During his first tenure as president, the Russian economy grew for eight straight years, with GDP measured by purchasing power increasing by 72%, real incomes increased by a factor of 2.5, real wages more than tripled; unemployment and poverty more than halved and the Russians' self-assessed life satisfaction rose significantly.[8] The growth was a result of a fivefold increase in the price of oil and gas which constitute the majority of Russian exports, recovery from the post-Communist depression and financial crises, a rise in foreign investment,[9] and prudent economic and fiscal policies.[10][11] Serving under Dmitry Medvedev from 2008 to 2012, he oversaw large scale military reform and police reform. In 2012, Putin sought a third term as president and won with almost 64% of the vote.[12] Falling oil prices coupled with international sanctions imposed at the beginning of 2014 after Russia's annexation of Crimea and the War in Donbass led to GDP shrinking by 3.7% in 2015, though the Russian economy rebounded in 2016 with 0.3% GDP growth, and the recession officially ended.[13] Development under Putin has included the construction of pipelines, the restoration of the satellite navigation system GLONASS, and the building of infrastructure for international events such as the 2014 Winter Olympics in Sochi. Putin received 76% of the vote in the 2018 election and was re-elected for a six-year term ending in 2024.

Under Putin's leadership, Russia has experienced democratic backsliding. Experts do not generally consider Russia to be a democracy, citing jailing of political opponents, purges and curtailed press freedom, and the lack of free and fair elections.[14][15][16][17][18] Russia has scored poorly on Transparency International's Corruption Perceptions Index, the Economist Intelligence Unit's Democracy Index and Freedom House's Freedom in the World index. Human rights organizations and activists accuse Putin of persecuting political critics and activists as well as ordering them tortured or assassinated. Officials of the United States government have accused him of leading an interference program against Hillary Clinton in support of Donald Trump during the U.S. presidential election in 2016.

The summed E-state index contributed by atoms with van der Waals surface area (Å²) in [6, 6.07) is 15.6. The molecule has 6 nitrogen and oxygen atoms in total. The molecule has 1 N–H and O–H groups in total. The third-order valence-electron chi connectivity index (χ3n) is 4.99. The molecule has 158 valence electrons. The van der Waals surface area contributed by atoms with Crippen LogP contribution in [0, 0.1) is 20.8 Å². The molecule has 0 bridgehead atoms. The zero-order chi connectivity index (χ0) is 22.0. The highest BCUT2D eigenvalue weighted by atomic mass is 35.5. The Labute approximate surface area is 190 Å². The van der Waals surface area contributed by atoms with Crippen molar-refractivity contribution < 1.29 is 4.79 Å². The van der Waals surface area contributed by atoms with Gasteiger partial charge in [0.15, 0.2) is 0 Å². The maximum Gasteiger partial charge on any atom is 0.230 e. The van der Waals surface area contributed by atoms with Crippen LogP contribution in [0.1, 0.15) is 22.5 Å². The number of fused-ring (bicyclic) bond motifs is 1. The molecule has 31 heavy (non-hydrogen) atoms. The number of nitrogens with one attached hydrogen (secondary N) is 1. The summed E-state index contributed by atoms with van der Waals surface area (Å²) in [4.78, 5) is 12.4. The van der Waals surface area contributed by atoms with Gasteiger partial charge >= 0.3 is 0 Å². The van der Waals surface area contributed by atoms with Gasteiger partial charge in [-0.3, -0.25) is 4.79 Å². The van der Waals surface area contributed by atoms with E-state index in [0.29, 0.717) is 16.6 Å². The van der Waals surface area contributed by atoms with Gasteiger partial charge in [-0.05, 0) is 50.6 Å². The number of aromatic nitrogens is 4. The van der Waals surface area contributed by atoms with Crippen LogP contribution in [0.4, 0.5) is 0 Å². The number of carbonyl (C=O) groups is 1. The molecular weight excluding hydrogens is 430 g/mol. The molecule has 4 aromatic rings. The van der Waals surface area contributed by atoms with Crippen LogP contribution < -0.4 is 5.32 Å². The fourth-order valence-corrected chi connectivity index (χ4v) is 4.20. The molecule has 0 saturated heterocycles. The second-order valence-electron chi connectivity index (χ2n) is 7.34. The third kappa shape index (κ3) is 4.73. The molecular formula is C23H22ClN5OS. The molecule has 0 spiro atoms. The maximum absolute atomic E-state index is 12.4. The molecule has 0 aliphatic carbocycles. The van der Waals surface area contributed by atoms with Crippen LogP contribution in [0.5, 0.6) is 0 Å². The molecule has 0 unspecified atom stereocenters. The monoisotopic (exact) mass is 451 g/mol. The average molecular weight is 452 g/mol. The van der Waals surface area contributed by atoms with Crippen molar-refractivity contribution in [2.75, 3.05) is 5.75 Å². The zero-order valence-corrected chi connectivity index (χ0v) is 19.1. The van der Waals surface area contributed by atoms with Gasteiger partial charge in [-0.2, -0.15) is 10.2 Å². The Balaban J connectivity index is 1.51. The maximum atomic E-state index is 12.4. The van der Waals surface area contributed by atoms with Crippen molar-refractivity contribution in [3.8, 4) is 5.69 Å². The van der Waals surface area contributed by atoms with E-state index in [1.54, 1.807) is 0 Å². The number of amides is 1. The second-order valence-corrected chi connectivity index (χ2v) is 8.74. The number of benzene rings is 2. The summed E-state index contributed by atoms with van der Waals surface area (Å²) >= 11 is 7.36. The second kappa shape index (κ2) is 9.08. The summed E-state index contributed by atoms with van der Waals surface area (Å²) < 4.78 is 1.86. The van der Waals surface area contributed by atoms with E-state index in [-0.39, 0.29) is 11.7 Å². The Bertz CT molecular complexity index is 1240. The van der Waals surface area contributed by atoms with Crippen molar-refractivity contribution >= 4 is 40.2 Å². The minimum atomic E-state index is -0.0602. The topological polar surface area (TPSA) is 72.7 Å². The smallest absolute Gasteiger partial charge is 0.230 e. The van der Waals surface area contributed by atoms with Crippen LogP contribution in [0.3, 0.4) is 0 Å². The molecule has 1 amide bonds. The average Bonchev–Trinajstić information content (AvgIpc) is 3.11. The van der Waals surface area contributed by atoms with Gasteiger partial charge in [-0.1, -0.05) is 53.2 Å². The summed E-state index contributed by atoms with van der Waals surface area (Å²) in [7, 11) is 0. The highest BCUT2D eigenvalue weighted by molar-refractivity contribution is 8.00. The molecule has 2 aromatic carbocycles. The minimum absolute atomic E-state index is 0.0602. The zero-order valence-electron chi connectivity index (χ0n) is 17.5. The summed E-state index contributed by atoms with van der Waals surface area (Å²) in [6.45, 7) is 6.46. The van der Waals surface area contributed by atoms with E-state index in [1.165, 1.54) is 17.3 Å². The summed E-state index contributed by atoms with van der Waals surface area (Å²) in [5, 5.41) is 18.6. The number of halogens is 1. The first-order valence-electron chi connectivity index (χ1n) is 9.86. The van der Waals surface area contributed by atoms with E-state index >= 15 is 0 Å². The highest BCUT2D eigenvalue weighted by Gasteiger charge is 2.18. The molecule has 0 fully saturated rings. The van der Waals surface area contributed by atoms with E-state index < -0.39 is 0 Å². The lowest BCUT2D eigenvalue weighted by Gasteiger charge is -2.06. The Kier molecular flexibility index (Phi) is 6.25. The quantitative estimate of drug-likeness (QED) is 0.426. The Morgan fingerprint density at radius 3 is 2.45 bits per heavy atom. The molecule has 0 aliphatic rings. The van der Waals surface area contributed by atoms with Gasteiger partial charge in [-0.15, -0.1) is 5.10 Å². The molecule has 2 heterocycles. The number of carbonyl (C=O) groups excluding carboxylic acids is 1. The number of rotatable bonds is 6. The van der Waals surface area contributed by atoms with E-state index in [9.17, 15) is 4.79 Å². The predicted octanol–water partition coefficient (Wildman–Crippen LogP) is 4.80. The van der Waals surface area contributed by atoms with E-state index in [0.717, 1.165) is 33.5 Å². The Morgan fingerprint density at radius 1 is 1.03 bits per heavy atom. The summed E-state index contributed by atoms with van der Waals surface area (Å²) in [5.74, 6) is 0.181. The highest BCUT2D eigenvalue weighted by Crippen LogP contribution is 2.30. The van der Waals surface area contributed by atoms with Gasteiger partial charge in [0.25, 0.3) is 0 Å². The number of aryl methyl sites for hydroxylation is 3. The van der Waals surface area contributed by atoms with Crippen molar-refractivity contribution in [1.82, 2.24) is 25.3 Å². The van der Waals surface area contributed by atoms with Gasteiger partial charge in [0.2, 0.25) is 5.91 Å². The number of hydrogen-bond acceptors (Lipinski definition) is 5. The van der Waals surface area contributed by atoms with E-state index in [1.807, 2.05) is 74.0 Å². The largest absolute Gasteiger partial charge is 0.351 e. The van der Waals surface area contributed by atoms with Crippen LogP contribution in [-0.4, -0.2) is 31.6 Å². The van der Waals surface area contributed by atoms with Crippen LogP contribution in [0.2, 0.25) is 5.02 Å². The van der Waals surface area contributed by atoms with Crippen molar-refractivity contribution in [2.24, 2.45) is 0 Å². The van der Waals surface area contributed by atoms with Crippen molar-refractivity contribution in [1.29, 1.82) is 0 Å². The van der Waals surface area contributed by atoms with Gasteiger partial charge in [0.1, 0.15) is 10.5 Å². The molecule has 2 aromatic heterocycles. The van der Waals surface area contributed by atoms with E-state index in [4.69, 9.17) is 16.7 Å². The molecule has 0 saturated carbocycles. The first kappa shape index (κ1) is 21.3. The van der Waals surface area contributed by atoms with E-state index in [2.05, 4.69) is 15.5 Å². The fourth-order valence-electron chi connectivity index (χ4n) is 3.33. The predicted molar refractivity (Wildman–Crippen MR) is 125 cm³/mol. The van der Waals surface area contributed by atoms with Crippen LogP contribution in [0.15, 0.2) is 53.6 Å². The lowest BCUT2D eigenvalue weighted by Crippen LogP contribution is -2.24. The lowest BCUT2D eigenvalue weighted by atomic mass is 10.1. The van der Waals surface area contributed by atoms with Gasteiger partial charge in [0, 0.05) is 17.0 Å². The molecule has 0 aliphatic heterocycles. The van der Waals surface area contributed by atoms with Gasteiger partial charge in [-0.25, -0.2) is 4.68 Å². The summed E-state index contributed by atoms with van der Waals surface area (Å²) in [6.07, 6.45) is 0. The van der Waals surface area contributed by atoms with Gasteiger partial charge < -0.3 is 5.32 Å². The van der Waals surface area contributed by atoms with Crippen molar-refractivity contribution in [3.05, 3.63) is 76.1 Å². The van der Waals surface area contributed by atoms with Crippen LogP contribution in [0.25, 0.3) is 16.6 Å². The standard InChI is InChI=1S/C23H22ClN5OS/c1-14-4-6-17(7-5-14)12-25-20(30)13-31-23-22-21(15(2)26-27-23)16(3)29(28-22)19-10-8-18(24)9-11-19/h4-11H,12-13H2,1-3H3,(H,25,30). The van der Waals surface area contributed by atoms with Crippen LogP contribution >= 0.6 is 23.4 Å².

1. ^ "Vladimir Putin quits as head of Russia's ruling party". 24 April 2012 – via The Daily Telegraph.
  2. ^ Cite error: The named reference RFERL080418 was invoked but never defined (see the help page).
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  7. ^ "Vladimir Putin". Biography.com. Retrieved 1 July 2016.
  8. ^ Guriev, Sergei; Tsyvinski, Aleh (2010). "Challenges Facing the Russian Economy after the Crisis". In Anders Åslund; Sergei Guriev; Andrew C. Kuchins (eds.). Russia After the Global Economic Crisis. Peterson Institute for International Economics; Centre for Strategic and International Studies; New Economic School. pp. 12–13. ISBN 978-0-88132-497-6.
  9. ^ ПОСТУПЛЕНИЕ ИНОСТРАННЫХ ИНВЕСТИЦИЙ ПО ТИПАМ Rosstat
  10. ^ Putin: Russia's Choice, (Routledge 2007), by Richard Sakwa, Chapter 9.
  11. ^ Fragile Empire: How Russia Fell In and Out of Love with Vladimir Putin, Yale University Press (2013), by Ben Judah, page 17.
  12. ^ Shuster, Simon. "In Russia, an Election Victory for Putin and Then a 'Paid Flash Mob'", Time (5 March 2012).
  13. ^ "It's Official: Sanctioned Russia Now Recession Free". Forbes. 3 April 2017.
  14. ^ Cite error: The named reference :2 was invoked but never defined (see the help page).
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  18. ^ Cite error: The named reference :6 was invoked but never defined (see the help page).